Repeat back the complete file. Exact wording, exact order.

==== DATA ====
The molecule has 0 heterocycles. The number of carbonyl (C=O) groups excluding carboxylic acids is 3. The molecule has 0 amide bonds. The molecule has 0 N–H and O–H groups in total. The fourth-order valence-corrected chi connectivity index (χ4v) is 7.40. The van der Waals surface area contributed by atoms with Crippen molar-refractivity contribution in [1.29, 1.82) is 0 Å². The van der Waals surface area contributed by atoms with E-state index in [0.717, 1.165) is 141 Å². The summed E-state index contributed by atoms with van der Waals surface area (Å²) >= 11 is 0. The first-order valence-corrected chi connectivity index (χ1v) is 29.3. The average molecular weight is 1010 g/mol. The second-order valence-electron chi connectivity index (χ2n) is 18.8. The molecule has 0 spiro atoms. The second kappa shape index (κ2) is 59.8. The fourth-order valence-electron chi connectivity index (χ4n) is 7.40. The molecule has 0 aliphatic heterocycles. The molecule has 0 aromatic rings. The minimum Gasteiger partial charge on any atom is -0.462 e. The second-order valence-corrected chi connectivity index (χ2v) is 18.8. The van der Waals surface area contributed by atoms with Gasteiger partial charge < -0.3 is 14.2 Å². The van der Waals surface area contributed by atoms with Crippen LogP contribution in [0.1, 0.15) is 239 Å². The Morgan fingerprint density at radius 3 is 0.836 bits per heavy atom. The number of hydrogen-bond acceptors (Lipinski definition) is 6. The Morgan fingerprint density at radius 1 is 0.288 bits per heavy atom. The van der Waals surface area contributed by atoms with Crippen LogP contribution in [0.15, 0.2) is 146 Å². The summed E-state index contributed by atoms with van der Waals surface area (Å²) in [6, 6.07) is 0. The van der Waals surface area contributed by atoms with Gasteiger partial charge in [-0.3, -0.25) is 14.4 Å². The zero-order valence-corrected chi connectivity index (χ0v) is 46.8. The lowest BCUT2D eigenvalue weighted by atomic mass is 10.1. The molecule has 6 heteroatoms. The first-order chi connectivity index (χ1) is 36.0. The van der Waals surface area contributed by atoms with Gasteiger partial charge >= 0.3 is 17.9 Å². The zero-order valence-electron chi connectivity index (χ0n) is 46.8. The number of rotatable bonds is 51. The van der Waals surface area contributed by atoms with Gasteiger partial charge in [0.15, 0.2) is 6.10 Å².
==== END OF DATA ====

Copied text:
The molecule has 0 heterocycles. The number of carbonyl (C=O) groups excluding carboxylic acids is 3. The molecule has 0 amide bonds. The molecule has 0 N–H and O–H groups in total. The fourth-order valence-corrected chi connectivity index (χ4v) is 7.40. The van der Waals surface area contributed by atoms with Crippen molar-refractivity contribution in [1.29, 1.82) is 0 Å². The van der Waals surface area contributed by atoms with E-state index in [0.717, 1.165) is 141 Å². The summed E-state index contributed by atoms with van der Waals surface area (Å²) >= 11 is 0. The first-order valence-corrected chi connectivity index (χ1v) is 29.3. The average molecular weight is 1010 g/mol. The second-order valence-electron chi connectivity index (χ2n) is 18.8. The molecule has 0 spiro atoms. The second kappa shape index (κ2) is 59.8. The fourth-order valence-electron chi connectivity index (χ4n) is 7.40. The molecule has 0 aliphatic heterocycles. The molecule has 0 aromatic rings. The minimum Gasteiger partial charge on any atom is -0.462 e. The second-order valence-corrected chi connectivity index (χ2v) is 18.8. The van der Waals surface area contributed by atoms with Gasteiger partial charge < -0.3 is 14.2 Å². The van der Waals surface area contributed by atoms with Crippen LogP contribution in [0.1, 0.15) is 239 Å². The Morgan fingerprint density at radius 3 is 0.836 bits per heavy atom. The number of hydrogen-bond acceptors (Lipinski definition) is 6. The Morgan fingerprint density at radius 1 is 0.288 bits per heavy atom. The van der Waals surface area contributed by atoms with Crippen LogP contribution in [0.15, 0.2) is 146 Å². The summed E-state index contributed by atoms with van der Waals surface area (Å²) in [6, 6.07) is 0. The van der Waals surface area contributed by atoms with Gasteiger partial charge in [-0.3, -0.25) is 14.4 Å². The zero-order valence-corrected chi connectivity index (χ0v) is 46.8. The lowest BCUT2D eigenvalue weighted by atomic mass is 10.1. The molecule has 6 heteroatoms. The first-order chi connectivity index (χ1) is 36.0. The van der Waals surface area contributed by atoms with Gasteiger partial charge >= 0.3 is 17.9 Å². The zero-order valence-electron chi connectivity index (χ0n) is 46.8. The number of rotatable bonds is 51. The van der Waals surface area contributed by atoms with Gasteiger partial charge in [0.15, 0.2) is 6.10 Å².